My Dear Parishioners,
As infants, we learn instinctively that we are totally dependent on our parents for what we need. And almost as quickly, we learn that at times the only way to get what we need and want is to cry, nag and even beg. Though our parents may, at first, resist our cries and appear strong, we know that our continuous pleas and tantrums will eventually wear them down, until they give us what we want!
Today’s Scripture passages all emphasize the spiritual importance of persistence and perse-verance. In the first reading, Moses is persistent in keeping his hands raised, as God instruct-ed him. In return, God gave him and his people the victory they sought. Paul tells Timothy to be persistent in teaching and preaching the word of God. And finally, Jesus uses a rather comical parable about a stubborn judge and an equally stubborn widow to teach us about the importance of being persistent in our prayer.
Upon further reflection, however, it becomes clear that what Jesus is really doing is calling us to a deeper relationship with our heavenly Father. He is challenging us to leave our childish ways of thinking behind so we can mature in our faith. The reason for being persistent in prayer is not to control or manipulate God or to bend God towards our will. Rather, it is to make us ever-more aware of and receptive to the sustaining love and abundant grace of God in our lives. In other words, our efforts at prayer are not aimed at making God more attentive to us, but at making us more receptive, more attuned to God’s will for our lives.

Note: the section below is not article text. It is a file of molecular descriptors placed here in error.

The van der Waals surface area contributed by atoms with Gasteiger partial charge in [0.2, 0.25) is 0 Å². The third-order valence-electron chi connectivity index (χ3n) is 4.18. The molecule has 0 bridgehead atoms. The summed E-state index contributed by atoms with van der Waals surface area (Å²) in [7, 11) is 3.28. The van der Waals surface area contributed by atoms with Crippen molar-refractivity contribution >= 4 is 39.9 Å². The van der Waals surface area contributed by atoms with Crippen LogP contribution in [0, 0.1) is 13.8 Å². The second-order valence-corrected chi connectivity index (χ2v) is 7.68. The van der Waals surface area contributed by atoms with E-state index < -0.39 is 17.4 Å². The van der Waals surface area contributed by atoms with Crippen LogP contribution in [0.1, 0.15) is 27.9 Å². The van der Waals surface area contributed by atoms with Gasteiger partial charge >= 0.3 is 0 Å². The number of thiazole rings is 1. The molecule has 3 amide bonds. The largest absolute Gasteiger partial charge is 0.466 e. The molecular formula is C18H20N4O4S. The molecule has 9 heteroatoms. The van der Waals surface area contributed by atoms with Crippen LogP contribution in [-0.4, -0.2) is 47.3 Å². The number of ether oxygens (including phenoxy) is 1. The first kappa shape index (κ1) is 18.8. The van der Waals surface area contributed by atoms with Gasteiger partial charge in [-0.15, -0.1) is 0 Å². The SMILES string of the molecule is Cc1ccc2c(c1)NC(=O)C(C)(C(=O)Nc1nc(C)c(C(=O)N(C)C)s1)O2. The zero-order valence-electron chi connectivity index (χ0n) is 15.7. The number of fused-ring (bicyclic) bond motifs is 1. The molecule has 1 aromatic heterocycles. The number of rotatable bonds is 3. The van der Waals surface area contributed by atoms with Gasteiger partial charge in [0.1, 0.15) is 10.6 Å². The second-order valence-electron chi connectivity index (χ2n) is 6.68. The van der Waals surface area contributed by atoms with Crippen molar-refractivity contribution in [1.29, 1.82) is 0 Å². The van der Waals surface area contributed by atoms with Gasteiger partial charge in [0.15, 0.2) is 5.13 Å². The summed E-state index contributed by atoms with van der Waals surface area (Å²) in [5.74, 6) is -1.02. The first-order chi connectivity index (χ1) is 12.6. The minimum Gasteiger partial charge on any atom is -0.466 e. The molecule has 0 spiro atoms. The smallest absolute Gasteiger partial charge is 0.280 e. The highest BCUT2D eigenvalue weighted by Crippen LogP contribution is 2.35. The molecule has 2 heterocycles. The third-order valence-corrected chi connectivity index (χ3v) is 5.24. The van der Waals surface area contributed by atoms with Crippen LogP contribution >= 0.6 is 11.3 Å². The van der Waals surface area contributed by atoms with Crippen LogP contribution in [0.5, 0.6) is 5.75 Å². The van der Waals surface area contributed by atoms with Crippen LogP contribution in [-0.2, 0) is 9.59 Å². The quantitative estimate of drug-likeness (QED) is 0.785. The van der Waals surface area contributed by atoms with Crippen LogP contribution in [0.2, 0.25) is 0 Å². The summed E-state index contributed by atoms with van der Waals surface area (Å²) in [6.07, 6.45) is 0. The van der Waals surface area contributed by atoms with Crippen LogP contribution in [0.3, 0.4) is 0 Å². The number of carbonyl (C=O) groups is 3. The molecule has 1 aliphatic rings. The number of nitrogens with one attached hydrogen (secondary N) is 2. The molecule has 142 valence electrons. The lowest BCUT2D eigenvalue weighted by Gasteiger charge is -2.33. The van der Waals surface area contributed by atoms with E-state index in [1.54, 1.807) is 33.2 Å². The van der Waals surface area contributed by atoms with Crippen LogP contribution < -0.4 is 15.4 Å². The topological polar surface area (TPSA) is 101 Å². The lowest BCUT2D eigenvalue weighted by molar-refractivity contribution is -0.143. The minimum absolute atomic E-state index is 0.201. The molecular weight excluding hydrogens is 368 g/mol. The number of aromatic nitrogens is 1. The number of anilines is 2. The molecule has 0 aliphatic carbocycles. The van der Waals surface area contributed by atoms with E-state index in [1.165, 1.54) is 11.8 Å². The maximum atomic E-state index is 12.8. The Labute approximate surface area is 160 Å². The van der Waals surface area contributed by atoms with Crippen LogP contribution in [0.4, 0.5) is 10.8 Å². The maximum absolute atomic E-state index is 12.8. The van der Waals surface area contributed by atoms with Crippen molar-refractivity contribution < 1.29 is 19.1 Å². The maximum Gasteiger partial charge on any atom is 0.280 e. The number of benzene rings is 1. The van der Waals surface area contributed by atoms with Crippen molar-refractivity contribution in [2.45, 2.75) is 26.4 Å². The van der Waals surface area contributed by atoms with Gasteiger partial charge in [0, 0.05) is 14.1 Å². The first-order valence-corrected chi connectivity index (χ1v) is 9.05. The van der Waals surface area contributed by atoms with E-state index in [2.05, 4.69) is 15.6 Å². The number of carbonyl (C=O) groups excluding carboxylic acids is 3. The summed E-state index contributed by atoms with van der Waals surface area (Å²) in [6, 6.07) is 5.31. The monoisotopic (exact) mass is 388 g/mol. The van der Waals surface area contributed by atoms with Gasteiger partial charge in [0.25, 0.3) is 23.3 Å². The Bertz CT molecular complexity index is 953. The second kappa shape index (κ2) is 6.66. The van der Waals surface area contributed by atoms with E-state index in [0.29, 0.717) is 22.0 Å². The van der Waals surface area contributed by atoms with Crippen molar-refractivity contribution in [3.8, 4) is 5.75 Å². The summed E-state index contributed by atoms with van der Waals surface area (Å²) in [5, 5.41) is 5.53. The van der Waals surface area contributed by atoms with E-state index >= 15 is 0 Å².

Yes, we come into the world dependent on others, and learn quickly to get what we want and need through persistence. However, we often may grow into adults who think we no longer need God or anyone else. Today’s readings help remind us of our utter dependence on God for all that we have and all that we are. As we are mindful of this, let us take the example of Moses from today’s first reading, and strive always to, at least figuratively, have our hands raised in prayer to receive God’s abundant gifts and to put these gifts to use in the humble and grateful service of God and others.
God Bless, Msgr. Maresca